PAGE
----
A Little Bit of Wonder is where I journal about the somewhat roundabout way that I have been working to establish a career and a strong sense of self--I spend a lot of time thinking and writing about "direction" and "identity." I have a Master's Degree in Literature, but I'm no longer working as an English Professor; I'm starting the next step in my life as I work to establish a career as a writer in the non-profit sector.

At my companion blog, Little Wonder's Recommended Reading, you will find reviews for both books and other blogs that I enjoy. The two blogs are inter-linked, so you can access my reviews and reading challenges from the sidebar on the left.

Thursday, April 21, 2011

A Little Motor City Exhilaration

I am originally from Detroit – the Motor City.

Technically, I was raised in the sprawling middle-class suburbs of Detroit, so I can hardly claim to be from the ghetto. (I leave that kind of poser behavior to Eminem, who is also from a suburb of the city.)

Most of the time, I don’t try to claim Detroit. It’s not that I’m ashamed of the city, but rather that I’m as middle class and white as they come, and it really doesn’t give an accurate picture of my upbringing if I say that I’m from the neighborhoods downtown.

But when the subject turns to cars and driving, I feel like I can own Motor City, at least a little bit. Especially after having lived in Washington D.C., where you don’t drive so much as park on the Beltway. After a while of living amidst the terrible urban congestion in D.C., I almost forgot that those of us from Motor City like to drive – because when you live in Michigan, driving means your car is moving.

My first car was a ’92 Saturn SL1 that my brother and I inherited from our grandparents. Her name was Ella, and I loved the feeling of flying down the highway in that tiny little vehicle.

You could feel every jolt and bump, every gentle tug on the wheel – at eighty miles an hour, it felt a lot like a roller coaster ride. (Eighty miles an hour feels a lot different in a compact car than it does in a sedan or a Cadillac.) Now I drive a newer Saturn, a 2001 LS1 model that has a slightly bigger body, but it still gives me a few kicks when we hit eighty on the open road.

I’m not a thrill-seeker by any means – I avoid actual roller coasters with all the fervent motivation of any self-respecting gutless wuss – and so trundling down the highway in my little Saturn is about as exciting as I get. I love the feeling of driving along a curvy road or freeway ramp at fifty miles an hour, the gentle pull of the G-force tilting my body. You can see the curve of the road just ahead of you and anticipate the way that the next turn will lean your body to the left or to the right. But you can’t always see beyond that curve to predict the direction in which the ribbon of the road might curl next.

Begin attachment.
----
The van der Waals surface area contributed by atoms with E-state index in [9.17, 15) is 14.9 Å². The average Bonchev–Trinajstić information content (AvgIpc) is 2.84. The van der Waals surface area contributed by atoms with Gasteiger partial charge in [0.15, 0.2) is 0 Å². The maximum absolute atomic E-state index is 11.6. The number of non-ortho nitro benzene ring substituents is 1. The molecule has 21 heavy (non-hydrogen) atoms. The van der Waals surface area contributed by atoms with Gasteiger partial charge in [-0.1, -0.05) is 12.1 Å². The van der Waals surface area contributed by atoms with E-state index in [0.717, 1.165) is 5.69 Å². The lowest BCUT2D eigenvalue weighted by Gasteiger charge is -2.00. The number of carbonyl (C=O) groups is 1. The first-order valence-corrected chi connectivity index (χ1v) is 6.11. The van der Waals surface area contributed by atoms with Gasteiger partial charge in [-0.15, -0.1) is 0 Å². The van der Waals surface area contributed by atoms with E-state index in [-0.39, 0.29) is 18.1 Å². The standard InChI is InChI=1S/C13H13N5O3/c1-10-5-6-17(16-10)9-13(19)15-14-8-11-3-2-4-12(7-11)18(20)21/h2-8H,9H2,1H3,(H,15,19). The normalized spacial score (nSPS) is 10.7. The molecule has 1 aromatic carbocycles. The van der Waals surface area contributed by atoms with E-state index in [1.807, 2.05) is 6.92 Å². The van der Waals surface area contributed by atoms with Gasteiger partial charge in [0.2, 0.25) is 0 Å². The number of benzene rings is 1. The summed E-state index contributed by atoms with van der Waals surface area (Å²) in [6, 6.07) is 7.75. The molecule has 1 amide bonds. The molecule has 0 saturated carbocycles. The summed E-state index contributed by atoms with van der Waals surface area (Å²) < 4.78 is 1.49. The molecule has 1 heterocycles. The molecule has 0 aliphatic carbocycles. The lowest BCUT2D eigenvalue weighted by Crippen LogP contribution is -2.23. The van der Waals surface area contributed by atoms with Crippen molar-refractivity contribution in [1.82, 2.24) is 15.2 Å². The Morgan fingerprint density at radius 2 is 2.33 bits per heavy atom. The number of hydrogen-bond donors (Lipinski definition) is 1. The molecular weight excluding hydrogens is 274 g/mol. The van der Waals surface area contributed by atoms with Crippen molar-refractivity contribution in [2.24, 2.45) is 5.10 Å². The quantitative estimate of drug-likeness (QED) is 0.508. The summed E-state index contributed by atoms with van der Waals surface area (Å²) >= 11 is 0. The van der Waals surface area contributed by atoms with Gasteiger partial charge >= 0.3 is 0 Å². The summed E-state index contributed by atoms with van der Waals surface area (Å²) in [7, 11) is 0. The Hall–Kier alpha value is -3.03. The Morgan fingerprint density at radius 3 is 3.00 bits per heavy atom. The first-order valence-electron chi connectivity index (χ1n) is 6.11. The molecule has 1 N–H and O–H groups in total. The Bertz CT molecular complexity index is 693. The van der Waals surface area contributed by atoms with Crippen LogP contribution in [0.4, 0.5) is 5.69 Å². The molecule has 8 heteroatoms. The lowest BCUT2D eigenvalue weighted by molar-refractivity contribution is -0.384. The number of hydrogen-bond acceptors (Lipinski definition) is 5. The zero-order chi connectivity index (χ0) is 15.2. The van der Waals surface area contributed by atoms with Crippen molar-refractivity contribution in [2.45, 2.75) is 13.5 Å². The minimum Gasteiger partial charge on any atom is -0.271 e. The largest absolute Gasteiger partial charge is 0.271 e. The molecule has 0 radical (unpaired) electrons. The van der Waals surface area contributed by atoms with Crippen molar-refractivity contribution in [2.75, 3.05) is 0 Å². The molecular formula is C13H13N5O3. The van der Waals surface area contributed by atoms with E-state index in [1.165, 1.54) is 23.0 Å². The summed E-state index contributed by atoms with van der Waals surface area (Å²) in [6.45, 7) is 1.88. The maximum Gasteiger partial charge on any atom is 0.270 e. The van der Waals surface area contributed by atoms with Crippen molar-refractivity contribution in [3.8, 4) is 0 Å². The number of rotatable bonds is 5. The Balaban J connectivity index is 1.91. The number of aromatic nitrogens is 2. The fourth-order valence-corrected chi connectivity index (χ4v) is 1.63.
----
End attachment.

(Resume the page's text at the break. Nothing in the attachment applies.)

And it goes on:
In amongst the hills of the Motor City suburbs and the Michigan country-side, its particularly beautiful and peaceful as you roll up and down, under the low-hanging trees and past the taller pines. In the fall, a drive will yield a thousand surprises – shades of orange and red that stand out starkly against bright blue patches of sky and unexpected lakes that seem to spring up everywhere in certain suburbs and in the outlying areas of the state.

I was thinking about all of this as I drove to work today, wondering why I don’t more enjoy the way that my life seems to curl like those Michigan roads, around through the hills, under the trees and past unexpected vistas. I think I remember a time when I was excited about all the possibilities that were open to me if I moved from one thing to the next, knowing that one decision might open up a number of unanticipated opportunities. I think the uncertainty of life was once something that I loved, not dreaded.

But as my husband and I have fought about – then more calmly discussed – the possibility of eventually settling down somewhere other than New York, I have pushed pushed pushed against him. After moving twice, I’ve lost my (already stunted, wussy) sense of adventure somewhere. Maybe I even left it as far back as Michigan.

But I’ve decided that I want my sense of adventure back, however stunted it may be.

When I was a teenager, I dreamed of living in Boston, in New York City, in London and Paris. I thought maybe I would try them all. I didn’t understand then how hard it would be to leave all my friends and family – I only had my eye on what I would experience and gain, not what I would loose.

The unanticipated severity of my loss stripped me down, made me want to curl up inside of myself and hibernate. I’ve gotten really good at hibernating.

But now I want to wake up and stretch – make the most of my years in New York, and yet also be excited about the possibility of retirement in North Carolina, Georgia or Florida. I don’t want to be so fearful of change, especially since its not something that you can really avoid, anyway. At one time, I think I understood that you can’t hold on to things too tightly – but after months wading through my grief and loss, I’ve been grasping too hard (clenching, really) onto the idea of permanence.

It’s futile, really; I’ve known for a long time that the best I can try to do is capture the memories of precious people and moments. That’s why I write – diaries, date books, blogs, hopefully a memoir. But in order for my writing to be worthwhile, I need to be recording something active, not passive. I need to be moving forward, experiencing the joy and exhilaration as I curve and curl with the road. I may only be trundling along in a little compact car, but don’t knock the elation that you can feel while riding in a little Saturn. There are still plenty of hills, plenty of unexpected and breath-taking vistas to experience along the way, even if you are only going at it with four horses.

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